8 tips to make sure your Google profile images boost your local search results
Your local business profile image has a significant impact on the impression prospective customers have of your business. Columnist Wesley Young of the Local Search Association covers ways to make sure that impression is a positive one.
Images have become ever more important in online presence and marketing. It seems rare that an article, email, ad or social media post isn’t led by a hero image or graphic.
There’s no question that images boost visibility, engagement and click-through rates. A study on Google+ concluded that posts with images were shared three times more than those without images. Likewise, Socialbakers reported that of the top 10 percent most engaging Facebook posts (likes, shares, comments), 93 percent of them were photos. And a study by BrightLocal found that 60 percent of consumers agreed that local results with images grab their attention and influence decision-making.
The opposite is also true: A lack of images hurts. Indeed, Expedia has used the threat of pulling images to gain leverage in business deals with hotel chains. It’s a practice called “dimming” that reduces a property’s visibility and marketability in hotel listings served to users of the online site.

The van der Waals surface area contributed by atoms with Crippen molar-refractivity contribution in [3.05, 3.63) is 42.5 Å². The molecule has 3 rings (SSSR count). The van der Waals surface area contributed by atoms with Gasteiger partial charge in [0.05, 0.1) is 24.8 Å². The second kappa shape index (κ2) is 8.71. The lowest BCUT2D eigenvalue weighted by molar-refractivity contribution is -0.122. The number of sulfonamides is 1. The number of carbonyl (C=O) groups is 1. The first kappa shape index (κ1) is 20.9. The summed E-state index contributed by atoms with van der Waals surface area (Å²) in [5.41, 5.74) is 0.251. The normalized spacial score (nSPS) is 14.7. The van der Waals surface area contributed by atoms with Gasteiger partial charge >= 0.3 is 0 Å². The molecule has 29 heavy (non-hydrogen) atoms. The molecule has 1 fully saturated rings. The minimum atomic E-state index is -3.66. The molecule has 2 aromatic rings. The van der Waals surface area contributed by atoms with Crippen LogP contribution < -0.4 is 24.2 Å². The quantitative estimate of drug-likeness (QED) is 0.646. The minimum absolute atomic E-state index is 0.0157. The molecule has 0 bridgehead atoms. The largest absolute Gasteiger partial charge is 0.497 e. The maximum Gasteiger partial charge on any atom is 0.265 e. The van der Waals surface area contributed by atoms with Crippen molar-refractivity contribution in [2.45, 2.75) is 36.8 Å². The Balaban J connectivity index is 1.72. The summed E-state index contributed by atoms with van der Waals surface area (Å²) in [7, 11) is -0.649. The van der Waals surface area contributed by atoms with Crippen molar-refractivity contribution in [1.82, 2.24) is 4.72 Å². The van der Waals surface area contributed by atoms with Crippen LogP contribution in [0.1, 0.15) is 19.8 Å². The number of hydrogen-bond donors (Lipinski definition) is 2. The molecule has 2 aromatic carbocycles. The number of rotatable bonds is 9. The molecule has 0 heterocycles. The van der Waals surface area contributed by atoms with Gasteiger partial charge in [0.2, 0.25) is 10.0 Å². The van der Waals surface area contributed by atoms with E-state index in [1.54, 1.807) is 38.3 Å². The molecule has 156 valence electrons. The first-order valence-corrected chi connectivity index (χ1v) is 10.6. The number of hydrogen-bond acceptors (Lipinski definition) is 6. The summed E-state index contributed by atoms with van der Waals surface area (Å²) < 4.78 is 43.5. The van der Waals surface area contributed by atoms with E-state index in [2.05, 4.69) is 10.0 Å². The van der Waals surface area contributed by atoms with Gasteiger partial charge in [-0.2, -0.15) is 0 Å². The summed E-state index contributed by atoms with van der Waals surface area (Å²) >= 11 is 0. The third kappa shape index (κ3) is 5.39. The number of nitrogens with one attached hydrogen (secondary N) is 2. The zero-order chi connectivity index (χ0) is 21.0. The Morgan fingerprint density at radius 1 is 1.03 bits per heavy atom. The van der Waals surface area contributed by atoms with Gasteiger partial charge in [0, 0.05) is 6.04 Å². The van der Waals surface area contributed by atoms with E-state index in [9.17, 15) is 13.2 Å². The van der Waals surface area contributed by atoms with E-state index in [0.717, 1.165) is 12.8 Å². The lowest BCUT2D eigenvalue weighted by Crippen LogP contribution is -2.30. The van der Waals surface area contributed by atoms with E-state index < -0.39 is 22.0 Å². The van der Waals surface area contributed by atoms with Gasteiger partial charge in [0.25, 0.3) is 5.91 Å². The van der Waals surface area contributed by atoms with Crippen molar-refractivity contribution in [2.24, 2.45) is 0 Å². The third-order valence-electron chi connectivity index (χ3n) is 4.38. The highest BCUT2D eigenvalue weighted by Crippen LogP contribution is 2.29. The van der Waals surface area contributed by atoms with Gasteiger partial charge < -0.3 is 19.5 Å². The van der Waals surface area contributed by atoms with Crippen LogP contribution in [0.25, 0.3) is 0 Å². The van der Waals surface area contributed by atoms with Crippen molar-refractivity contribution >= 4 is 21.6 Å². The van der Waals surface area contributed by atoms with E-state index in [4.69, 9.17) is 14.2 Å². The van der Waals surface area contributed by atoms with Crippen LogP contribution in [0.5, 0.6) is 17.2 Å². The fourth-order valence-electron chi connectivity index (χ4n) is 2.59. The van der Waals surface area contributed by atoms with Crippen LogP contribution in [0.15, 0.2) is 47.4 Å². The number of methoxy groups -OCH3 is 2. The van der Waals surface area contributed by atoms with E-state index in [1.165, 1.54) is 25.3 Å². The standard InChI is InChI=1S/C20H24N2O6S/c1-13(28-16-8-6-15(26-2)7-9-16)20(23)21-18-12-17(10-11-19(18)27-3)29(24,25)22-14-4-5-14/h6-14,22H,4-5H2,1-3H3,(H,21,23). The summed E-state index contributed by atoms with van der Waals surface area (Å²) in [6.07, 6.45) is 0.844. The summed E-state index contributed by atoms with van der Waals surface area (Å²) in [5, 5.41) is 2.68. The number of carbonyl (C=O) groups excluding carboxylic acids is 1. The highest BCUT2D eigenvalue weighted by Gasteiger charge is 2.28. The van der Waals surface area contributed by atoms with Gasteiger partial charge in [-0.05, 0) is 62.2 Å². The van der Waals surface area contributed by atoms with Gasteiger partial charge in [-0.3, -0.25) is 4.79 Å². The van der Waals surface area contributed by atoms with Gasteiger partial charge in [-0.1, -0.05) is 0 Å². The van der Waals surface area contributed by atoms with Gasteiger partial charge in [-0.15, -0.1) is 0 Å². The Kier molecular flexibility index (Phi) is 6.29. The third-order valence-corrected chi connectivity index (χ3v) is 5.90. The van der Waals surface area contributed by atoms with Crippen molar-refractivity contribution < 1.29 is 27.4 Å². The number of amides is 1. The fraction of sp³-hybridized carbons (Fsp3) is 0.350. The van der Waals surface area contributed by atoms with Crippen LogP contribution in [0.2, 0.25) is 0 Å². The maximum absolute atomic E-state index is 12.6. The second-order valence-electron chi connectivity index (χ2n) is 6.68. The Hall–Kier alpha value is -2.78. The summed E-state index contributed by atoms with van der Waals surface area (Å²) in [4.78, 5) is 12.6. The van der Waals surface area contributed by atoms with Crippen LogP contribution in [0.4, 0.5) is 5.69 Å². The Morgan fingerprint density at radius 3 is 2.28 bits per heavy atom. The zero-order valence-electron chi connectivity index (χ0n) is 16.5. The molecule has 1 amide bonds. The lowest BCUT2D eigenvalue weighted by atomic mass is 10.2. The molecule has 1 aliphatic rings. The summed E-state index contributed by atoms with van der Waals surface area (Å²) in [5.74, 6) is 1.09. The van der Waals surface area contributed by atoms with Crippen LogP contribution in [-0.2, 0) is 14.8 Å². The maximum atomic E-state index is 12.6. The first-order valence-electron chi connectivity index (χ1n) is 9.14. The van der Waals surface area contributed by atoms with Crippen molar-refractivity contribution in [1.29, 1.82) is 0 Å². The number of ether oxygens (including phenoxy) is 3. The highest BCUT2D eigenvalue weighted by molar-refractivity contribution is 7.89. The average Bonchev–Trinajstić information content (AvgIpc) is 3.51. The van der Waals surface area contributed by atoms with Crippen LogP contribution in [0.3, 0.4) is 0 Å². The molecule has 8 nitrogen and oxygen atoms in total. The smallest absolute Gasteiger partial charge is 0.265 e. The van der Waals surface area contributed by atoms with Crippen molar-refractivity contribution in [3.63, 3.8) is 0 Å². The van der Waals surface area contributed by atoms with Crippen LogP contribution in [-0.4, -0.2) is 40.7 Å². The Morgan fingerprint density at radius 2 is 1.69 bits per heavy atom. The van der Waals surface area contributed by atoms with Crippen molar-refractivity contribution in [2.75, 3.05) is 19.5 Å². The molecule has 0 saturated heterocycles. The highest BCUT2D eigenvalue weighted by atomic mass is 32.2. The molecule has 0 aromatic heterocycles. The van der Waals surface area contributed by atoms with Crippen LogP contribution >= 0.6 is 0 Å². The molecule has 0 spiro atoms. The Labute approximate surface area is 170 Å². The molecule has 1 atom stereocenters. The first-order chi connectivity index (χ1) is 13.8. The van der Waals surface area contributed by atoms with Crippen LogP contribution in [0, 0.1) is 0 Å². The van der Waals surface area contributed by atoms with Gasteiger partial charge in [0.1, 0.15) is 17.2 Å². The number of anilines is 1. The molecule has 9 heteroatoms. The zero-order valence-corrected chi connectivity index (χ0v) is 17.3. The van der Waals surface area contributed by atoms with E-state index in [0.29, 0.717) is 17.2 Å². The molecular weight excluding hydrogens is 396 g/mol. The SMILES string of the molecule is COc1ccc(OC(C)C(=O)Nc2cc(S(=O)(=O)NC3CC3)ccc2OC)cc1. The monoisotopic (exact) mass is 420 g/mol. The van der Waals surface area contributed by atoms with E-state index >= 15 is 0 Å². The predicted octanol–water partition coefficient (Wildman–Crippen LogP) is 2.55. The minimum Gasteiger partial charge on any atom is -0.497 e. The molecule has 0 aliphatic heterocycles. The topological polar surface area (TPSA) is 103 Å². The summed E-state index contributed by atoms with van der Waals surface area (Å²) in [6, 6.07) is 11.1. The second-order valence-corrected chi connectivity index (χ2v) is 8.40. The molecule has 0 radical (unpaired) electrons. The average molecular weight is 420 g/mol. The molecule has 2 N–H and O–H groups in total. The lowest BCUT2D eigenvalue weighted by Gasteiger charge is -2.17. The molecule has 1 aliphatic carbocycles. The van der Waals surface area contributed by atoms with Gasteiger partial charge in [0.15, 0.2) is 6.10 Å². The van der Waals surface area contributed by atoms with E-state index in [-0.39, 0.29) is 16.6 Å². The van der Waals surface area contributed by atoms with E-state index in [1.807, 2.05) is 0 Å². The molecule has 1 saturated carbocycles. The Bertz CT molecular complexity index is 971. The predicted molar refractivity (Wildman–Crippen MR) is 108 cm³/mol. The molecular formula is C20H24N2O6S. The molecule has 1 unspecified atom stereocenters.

Expedia is trying to stop hotel chains from offering lower rates on their own branded websites than they give to the online booking services. Pulling images from listings makes those hotels less attractive to a consumer and more likely that he or she will select a different hotel. Huffington Post quotes Christine Compo-Martin, a retired teacher, as saying, “Honestly, if there aren’t pictures, I don’t even begin to consider it.” If enough consumers pass over the dimmed listings, Expedia hopes the hotels will be pressured to accommodate their pricing demands.
With such importance placed on images, it is somewhat surprising that search has lagged in adoption of images as part of the search result. The major US search engines, Google and Bing, generally return text-based results. Many directory listings like the BBB are traditionally NAP+ information-based (with NAP standing for name, address, phone number) or require a premium before images may be included, like the print Yellow Pages.
That appears to be changing as Google and Bing are challenged by newer or vertical specific search platforms. Yelp has profile pictures for virtually all of its listings. In response, Google started using logos or images in its local search “snack pack” results last year.